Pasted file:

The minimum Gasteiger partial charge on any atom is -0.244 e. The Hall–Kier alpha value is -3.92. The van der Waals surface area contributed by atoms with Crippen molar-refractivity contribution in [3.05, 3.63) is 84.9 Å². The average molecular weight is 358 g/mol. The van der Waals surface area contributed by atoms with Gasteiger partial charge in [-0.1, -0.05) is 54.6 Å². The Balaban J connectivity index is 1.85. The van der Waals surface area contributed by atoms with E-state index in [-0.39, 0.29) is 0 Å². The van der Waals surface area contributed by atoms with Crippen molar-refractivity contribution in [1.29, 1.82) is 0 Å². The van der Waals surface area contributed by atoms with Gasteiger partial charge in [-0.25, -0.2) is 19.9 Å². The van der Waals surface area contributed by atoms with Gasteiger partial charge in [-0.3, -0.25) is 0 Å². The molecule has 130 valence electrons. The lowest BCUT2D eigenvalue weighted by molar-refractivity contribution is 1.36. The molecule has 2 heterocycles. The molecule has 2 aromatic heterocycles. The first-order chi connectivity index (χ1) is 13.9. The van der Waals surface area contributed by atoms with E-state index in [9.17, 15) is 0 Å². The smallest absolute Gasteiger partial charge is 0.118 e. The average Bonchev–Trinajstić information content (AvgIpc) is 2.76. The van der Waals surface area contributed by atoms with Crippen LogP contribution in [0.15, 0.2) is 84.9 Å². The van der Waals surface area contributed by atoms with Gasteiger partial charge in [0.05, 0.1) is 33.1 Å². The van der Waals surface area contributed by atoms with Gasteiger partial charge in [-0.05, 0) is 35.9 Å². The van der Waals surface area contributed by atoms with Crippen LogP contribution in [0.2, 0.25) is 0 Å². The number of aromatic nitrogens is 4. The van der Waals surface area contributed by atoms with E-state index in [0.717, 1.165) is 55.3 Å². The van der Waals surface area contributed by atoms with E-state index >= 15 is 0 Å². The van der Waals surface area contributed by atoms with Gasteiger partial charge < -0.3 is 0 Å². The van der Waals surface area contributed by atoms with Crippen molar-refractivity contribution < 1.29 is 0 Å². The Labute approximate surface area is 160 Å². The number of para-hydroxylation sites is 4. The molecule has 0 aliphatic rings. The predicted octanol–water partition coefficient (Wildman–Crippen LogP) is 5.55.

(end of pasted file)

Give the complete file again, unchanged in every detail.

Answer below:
The minimum Gasteiger partial charge on any atom is -0.244 e. The Hall–Kier alpha value is -3.92. The van der Waals surface area contributed by atoms with Crippen molar-refractivity contribution in [3.05, 3.63) is 84.9 Å². The average molecular weight is 358 g/mol. The van der Waals surface area contributed by atoms with Gasteiger partial charge in [-0.1, -0.05) is 54.6 Å². The Balaban J connectivity index is 1.85. The van der Waals surface area contributed by atoms with E-state index in [-0.39, 0.29) is 0 Å². The van der Waals surface area contributed by atoms with Crippen molar-refractivity contribution in [1.29, 1.82) is 0 Å². The van der Waals surface area contributed by atoms with Gasteiger partial charge in [-0.25, -0.2) is 19.9 Å². The van der Waals surface area contributed by atoms with Gasteiger partial charge in [-0.3, -0.25) is 0 Å². The molecule has 130 valence electrons. The lowest BCUT2D eigenvalue weighted by molar-refractivity contribution is 1.36. The molecule has 2 heterocycles. The molecule has 2 aromatic heterocycles. The first-order chi connectivity index (χ1) is 13.9. The van der Waals surface area contributed by atoms with E-state index in [9.17, 15) is 0 Å². The smallest absolute Gasteiger partial charge is 0.118 e. The average Bonchev–Trinajstić information content (AvgIpc) is 2.76. The van der Waals surface area contributed by atoms with Crippen LogP contribution in [0.15, 0.2) is 84.9 Å². The van der Waals surface area contributed by atoms with Gasteiger partial charge in [0.05, 0.1) is 33.1 Å². The van der Waals surface area contributed by atoms with Gasteiger partial charge in [-0.05, 0) is 35.9 Å². The van der Waals surface area contributed by atoms with Crippen LogP contribution in [0.2, 0.25) is 0 Å². The number of aromatic nitrogens is 4. The van der Waals surface area contributed by atoms with E-state index in [0.717, 1.165) is 55.3 Å². The van der Waals surface area contributed by atoms with E-state index >= 15 is 0 Å². The van der Waals surface area contributed by atoms with Gasteiger partial charge < -0.3 is 0 Å². The van der Waals surface area contributed by atoms with Crippen molar-refractivity contribution < 1.29 is 0 Å². The Labute approximate surface area is 160 Å². The number of para-hydroxylation sites is 4. The molecule has 0 aliphatic rings. The predicted octanol–water partition coefficient (Wildman–Crippen LogP) is 5.55.